Filling Up On Ochs
By Lou Harry

First posted: 5-23-01

Phil Ochs ended his life 25 years ago this April, dangling from a belt in his sister’s bathroom. Few who knew him were surprised. When you put your own tombstone on an album cover and close the disc with a tune called "No More Songs," a suicide note is a redundancy.

A principal in the ‘60s topical song movement, Ochs lived perhaps the quintessential ‘60s story. His was a trip from radical optimism to suicidal depression filled with sharp climbs and deep drops. I won’t go into the biographical details—read Michael Schumacher’s There But for Fortune (Hyperion, 1996) for that. Instead, here’s a refresher course on the eight discs released while Ochs was still on the planet.

His 1964 debut All the News That’s Fit to Sing dealt with heavy stuff—he was already "Talking Vietnam" before it was on other singer’s radar—but the disc reflects a belief in the ability to change the world with song. Ochs bread-and-butter was such topical songs, many of which had subjects now forgotten (anybody remember William Worthy? The Thresher?). Most of the songs still work, though, and the closer, "What’s That I Hear?" even hinted at hope for the future.

Ochs stuck with 3-minute-ish topical songs on I Ain’t Marching Anymore (1965) and had his first breakout semi-hit. That ode to excuses, Draft Dodger Rag showed why Ochs was such a hit at rallies—he had the ability to combine wit with passion and political conviction. The formula continued on Phil Ochs in Concert (1966), which introduced another humorous/biting classic "Love Me, I’m a Liberal" and the gentle "There But for Fortune" and "Changes." In no way, though, did the first three discs hint at the changes on the way.

With full orchestrations, electronic sound effects, songs stretching longer than eight minutes and subject matter straying from the headlines into headier realms, Pleasures of the Harbor (1967) broke out of the folk mold even more dramatically than his friend/rival Bob Dylan had done with Blonde on Blonde. Fans were confused, but it holds up as a stunningly gutsy gear-shift—especially Ochs' consideration of the apocalyptic implications of the Kennedy assassination ("Crucifixion"), the ache of a sailor on leave (the title track), and the what-the-hell-am-I-doing-here plight of a cocktail pianist ("The Party"). Tape from California (1968) continued the experiment but, while pleasing the critics at Billboard and The Associated Press, lacked the clarity of its predecessor. The obvious question: Did Ochs have anything left to say?

Although released the same year, Rehearsals for Retirement (1968) is a very different animal. An album-long lament for his lost country and lost idealism, it bore the scars of Ochs’ frustration with the volatile 1968 Chicago Convention and included some of his most interesting arrangements, sharpest poetic lyrics and most compelling tunes. "The World Began in Eden But Ended in Los Angeles," "Another Age," and "The Scorpion Departs But Never Returns" speak as much to Ochs’ shattered psyche as they do to his perceived collapse of the country.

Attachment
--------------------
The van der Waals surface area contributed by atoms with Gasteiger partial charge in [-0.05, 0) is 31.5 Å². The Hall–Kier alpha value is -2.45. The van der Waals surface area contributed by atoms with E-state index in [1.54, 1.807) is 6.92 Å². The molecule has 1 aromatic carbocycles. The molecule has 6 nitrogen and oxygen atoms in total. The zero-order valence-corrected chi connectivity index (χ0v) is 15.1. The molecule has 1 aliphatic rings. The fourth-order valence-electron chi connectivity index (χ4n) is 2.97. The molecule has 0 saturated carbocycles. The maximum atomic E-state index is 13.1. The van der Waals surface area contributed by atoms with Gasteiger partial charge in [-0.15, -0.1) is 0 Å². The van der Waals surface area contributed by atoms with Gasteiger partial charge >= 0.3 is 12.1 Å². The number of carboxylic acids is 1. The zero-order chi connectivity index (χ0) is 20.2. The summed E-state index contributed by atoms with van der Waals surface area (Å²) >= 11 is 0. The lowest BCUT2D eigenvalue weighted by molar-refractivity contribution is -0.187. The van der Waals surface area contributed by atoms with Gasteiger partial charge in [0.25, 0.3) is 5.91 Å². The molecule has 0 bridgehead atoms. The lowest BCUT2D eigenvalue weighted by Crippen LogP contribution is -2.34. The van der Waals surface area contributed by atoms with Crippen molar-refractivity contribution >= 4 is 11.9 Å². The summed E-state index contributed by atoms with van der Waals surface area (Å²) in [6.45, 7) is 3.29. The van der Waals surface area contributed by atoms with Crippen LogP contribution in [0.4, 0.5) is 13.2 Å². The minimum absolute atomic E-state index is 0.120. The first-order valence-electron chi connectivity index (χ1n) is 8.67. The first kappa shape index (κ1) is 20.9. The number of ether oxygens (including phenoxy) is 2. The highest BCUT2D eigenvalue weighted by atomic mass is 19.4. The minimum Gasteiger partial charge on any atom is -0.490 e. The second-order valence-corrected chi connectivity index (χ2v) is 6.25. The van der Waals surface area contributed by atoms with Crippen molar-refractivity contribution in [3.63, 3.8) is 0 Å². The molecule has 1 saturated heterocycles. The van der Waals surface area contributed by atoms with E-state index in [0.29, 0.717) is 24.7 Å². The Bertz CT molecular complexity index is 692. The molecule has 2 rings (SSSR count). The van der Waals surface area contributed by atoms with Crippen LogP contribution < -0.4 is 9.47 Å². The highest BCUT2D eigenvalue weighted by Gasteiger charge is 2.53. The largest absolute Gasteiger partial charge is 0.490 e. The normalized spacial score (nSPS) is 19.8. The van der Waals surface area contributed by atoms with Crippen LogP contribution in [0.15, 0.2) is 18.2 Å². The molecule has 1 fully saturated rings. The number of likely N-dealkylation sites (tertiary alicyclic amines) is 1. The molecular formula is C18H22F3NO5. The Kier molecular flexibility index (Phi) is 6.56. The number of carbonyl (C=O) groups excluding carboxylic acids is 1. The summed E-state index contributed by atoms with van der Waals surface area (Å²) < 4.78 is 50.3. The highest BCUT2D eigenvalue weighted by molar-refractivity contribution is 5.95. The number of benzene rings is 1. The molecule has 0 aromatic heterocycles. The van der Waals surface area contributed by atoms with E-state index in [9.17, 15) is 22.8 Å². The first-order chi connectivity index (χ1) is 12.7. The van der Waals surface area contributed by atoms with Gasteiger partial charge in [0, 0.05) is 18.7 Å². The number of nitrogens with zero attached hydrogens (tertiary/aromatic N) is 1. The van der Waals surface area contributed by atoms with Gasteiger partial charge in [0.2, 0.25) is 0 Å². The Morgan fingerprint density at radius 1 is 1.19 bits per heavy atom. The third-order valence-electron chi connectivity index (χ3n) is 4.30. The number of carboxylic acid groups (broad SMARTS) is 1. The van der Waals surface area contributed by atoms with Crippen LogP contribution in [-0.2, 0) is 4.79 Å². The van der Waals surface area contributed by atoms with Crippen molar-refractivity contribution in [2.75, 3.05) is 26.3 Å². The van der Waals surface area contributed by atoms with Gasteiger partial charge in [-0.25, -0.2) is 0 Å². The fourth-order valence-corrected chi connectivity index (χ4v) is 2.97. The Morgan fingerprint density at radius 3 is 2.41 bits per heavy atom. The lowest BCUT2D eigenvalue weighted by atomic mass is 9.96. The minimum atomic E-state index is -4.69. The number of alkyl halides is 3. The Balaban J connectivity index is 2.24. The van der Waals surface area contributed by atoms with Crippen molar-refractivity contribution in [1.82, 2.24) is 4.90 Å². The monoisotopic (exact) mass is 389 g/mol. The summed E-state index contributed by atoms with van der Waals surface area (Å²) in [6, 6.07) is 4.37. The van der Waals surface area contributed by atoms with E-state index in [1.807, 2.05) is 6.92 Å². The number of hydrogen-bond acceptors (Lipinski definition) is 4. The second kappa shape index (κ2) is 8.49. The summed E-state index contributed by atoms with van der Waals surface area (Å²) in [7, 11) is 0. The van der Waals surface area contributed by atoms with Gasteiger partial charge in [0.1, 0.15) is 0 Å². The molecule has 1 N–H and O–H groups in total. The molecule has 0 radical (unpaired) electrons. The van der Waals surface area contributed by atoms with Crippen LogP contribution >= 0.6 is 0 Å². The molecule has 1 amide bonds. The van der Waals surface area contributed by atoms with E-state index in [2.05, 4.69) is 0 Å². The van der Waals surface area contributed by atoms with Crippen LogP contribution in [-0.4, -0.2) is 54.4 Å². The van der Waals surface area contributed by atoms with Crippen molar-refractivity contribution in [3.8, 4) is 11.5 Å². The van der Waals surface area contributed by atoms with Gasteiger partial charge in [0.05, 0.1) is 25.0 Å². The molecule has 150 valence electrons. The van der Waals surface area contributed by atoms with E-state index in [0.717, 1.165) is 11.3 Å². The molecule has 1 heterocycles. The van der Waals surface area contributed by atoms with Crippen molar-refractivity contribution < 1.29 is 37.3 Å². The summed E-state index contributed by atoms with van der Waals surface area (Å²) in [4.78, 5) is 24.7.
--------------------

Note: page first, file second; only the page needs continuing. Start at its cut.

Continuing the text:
Phil Ochs’ Greatest Hits (1970), featuring the troubadour on the cover in a gold Elvis suit and the line "50 Phil Ochs Fans Can’t Be Wrong," was a middle-finger disc to the very concept of popular success: much to the confusion of record buyers and sellers, it contained no previously released songs (for years, though, it was the only Ochs disc that some stores, not getting the joke, sold). Unfortunately, the inventive sleeve held a disc whose only wholly successful cut was the door-slamming closer, "No More Songs."

Ochs actually wore that gold suit in the concert captured on Gunfight at Carnegie Hall (1975) and was booed for his troubles. (Go ahead, name another artist who would have let those hostile sounds stay on the disc.) But the statement went beyond mere costuming. Mixed with previously recorded Ochs songs were Elvis Presley and Buddy Holly medleys, a kicking version of Mona Lisa and a fun cover of Merle Haggard's Okie from Muskogee. "If there’s any hope for America," Ochs told the crowd, "it lies in getting Elvis Presley to become Che Guevara." Eventually he won them over. You can hear that on the discs as well—along with their reaction as the management shuts off the power to the stage although audience members were dancing in the aisles.

That scene would be a likely highlight in a movie on Ochs’ life, something Sean Penn has been talking about making for years. An Ochs flick is an interesting idea—matching the historical sweep of, say, Reds, with the ugly emotional power of Raging Bull. Whoever plays the lead (Penn still has a few years to believably pull it off—Ochs was 35 when he offed himself), Award nominations are practically a lock, what with Ochs actor-friendly alcoholism, manic depression and paranoia. And the movie would have a damn interesting soundtrack. Ochs, I think, would appreciate the irony of finally becoming famous long after his death.

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